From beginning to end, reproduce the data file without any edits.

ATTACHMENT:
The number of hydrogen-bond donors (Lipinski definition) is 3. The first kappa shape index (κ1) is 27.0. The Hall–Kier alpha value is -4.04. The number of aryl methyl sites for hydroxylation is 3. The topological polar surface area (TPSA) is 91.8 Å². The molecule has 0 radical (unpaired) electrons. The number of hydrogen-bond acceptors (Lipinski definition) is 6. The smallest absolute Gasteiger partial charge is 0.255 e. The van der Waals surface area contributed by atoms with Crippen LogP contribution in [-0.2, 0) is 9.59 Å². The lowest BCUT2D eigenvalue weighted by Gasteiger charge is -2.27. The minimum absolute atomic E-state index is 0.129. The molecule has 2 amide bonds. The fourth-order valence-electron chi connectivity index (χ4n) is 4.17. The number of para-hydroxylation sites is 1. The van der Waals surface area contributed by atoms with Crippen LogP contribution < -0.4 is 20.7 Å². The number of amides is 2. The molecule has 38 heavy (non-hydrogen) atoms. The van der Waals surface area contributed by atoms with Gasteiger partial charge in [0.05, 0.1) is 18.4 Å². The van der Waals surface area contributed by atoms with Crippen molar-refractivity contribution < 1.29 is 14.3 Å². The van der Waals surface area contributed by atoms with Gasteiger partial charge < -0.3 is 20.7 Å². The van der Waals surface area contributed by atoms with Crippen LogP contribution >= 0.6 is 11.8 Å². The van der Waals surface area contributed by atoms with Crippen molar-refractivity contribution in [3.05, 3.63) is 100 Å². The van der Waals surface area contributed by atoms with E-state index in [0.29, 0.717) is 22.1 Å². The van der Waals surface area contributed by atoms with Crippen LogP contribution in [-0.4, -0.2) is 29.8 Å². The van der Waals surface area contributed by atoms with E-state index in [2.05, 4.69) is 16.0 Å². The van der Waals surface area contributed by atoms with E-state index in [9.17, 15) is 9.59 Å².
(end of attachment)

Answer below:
The number of hydrogen-bond donors (Lipinski definition) is 3. The first kappa shape index (κ1) is 27.0. The Hall–Kier alpha value is -4.04. The number of aryl methyl sites for hydroxylation is 3. The topological polar surface area (TPSA) is 91.8 Å². The molecule has 0 radical (unpaired) electrons. The number of hydrogen-bond acceptors (Lipinski definition) is 6. The smallest absolute Gasteiger partial charge is 0.255 e. The van der Waals surface area contributed by atoms with Crippen LogP contribution in [-0.2, 0) is 9.59 Å². The lowest BCUT2D eigenvalue weighted by Gasteiger charge is -2.27. The minimum absolute atomic E-state index is 0.129. The molecule has 2 amide bonds. The fourth-order valence-electron chi connectivity index (χ4n) is 4.17. The number of para-hydroxylation sites is 1. The van der Waals surface area contributed by atoms with Crippen LogP contribution < -0.4 is 20.7 Å². The number of amides is 2. The molecule has 38 heavy (non-hydrogen) atoms. The van der Waals surface area contributed by atoms with Gasteiger partial charge in [0.05, 0.1) is 18.4 Å². The van der Waals surface area contributed by atoms with Crippen molar-refractivity contribution < 1.29 is 14.3 Å². The van der Waals surface area contributed by atoms with Gasteiger partial charge < -0.3 is 20.7 Å². The van der Waals surface area contributed by atoms with Crippen LogP contribution >= 0.6 is 11.8 Å². The van der Waals surface area contributed by atoms with Crippen molar-refractivity contribution in [3.05, 3.63) is 100 Å². The van der Waals surface area contributed by atoms with E-state index in [0.29, 0.717) is 22.1 Å². The van der Waals surface area contributed by atoms with Crippen LogP contribution in [-0.4, -0.2) is 29.8 Å². The van der Waals surface area contributed by atoms with E-state index in [2.05, 4.69) is 16.0 Å². The van der Waals surface area contributed by atoms with E-state index in [9.17, 15) is 9.59 Å².